Yata-Garasu was one of the more controversial cards reinstated with the May 2022 banlist, making an impactful return in May. As a winmore card that makes good hands better and worse ones worse. When dealing damage it forces opponents to forgo their draw phase when dealing damage; effectively depriving them of any card advantage for an entire turn.
Also, due to their inability to be Special Summoned, these creatures pose an extra challenge for modern competitive Yugioh decks that seek first place. Most modern decks prioritize normal summoning over Special summoning in order to quickly clear away boards and set their plan of attack.
When it comes to crafting the famed “Yata-Lock” strategy, the simplest method is to clear both players’ field and hand with Chaos Emperor Dragon – Envoy of the End before searching and Normal Summoning Sangan or Witch of the Black Forest before activating her effect to summon Yata-Garasu into your hand – using its effect to attack against an opponent until their life points reach zero.
At this point, this strategy is simply too risky to pursue without oversight and it is unlikely to prove successful in future formats due to monsters with powerful effects that provide card advantage.
Yata-Garasu will not see serious competitive play if it were legalized today, given its dependence on inflicting battle damage in order to trigger its effect. With no synergy with decks that reliably go first and no effect that aids your own plays or further your win condition, it is an ineffective card which does nothing for either of the player’s wins nor furthers their victory condition. Therefore, such high-variance decks should be banned to preserve tournament experience for everyone else.
Change of Heart
Change of Heart is an extremely effective spell that allows you to temporarily control an opponent’s monster until their turn ends. This tool is invaluable when trying to disrupt their strategy or kill them quickly. Furthermore, Change of Heart can give your own monster an additional attack and is particularly helpful against decks using Xyz monsters.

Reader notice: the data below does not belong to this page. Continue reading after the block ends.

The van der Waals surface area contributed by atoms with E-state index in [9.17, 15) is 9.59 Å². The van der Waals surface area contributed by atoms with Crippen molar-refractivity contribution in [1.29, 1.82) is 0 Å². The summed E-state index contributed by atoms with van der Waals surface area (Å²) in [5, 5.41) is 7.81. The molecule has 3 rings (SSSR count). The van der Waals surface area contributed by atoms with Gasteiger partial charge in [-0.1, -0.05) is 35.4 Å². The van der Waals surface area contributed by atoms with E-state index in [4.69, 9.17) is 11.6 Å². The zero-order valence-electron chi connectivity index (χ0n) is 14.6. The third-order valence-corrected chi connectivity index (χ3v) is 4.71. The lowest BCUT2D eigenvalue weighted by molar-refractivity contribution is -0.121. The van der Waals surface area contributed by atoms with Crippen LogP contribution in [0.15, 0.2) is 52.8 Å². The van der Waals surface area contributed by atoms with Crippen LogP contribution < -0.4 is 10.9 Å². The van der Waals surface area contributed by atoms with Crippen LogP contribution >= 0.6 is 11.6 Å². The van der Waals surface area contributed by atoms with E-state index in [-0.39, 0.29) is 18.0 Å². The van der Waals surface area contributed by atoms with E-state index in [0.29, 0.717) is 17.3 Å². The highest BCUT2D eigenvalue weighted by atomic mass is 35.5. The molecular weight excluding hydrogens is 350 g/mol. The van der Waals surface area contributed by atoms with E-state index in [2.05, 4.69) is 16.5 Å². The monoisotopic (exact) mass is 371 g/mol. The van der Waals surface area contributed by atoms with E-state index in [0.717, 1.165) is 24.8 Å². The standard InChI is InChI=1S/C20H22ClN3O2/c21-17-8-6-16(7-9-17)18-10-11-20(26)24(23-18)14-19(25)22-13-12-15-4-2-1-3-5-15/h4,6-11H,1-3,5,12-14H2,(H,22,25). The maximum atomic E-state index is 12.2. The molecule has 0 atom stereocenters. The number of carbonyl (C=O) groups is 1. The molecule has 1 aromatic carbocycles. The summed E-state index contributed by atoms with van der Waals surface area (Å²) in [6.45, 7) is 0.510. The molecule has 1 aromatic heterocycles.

This card can make an excellent addition to many decks, though it does have some restrictions that prevent its full potential from being realized. For instance, it can only bring back monsters not Special Summoned from either hand or Graveyard (except Malefic Rainbow Dragon ) while it cannot be used with cards that start chains such as Steelswarm Roach or Call of the Haunted. Nonetheless, it remains an invaluable addition that can enhance some of your best cards even further!
Reintroducing this card would help maintain balance in the game, as it would boost older decks that are becoming obsolete and encourage players to play them again. Furthermore, modern decks often have options available to them for retrieving monsters from the GY.
Reasons why this card should be banned include its ability to rid itself of other cards in play and thus making victory more challenging for opponents. This also ensures a fairer playing experience; no single person should have an unfair advantage by controlling key cards in the game.
Dark Magician Girl was also banned due to her bust being reduced and its pentagram removed, in order to avoid sexual or religious connotations in its art. While this wasn’t a major deal for most players, it did impact player attendance and ultimately the popularity of the game overall.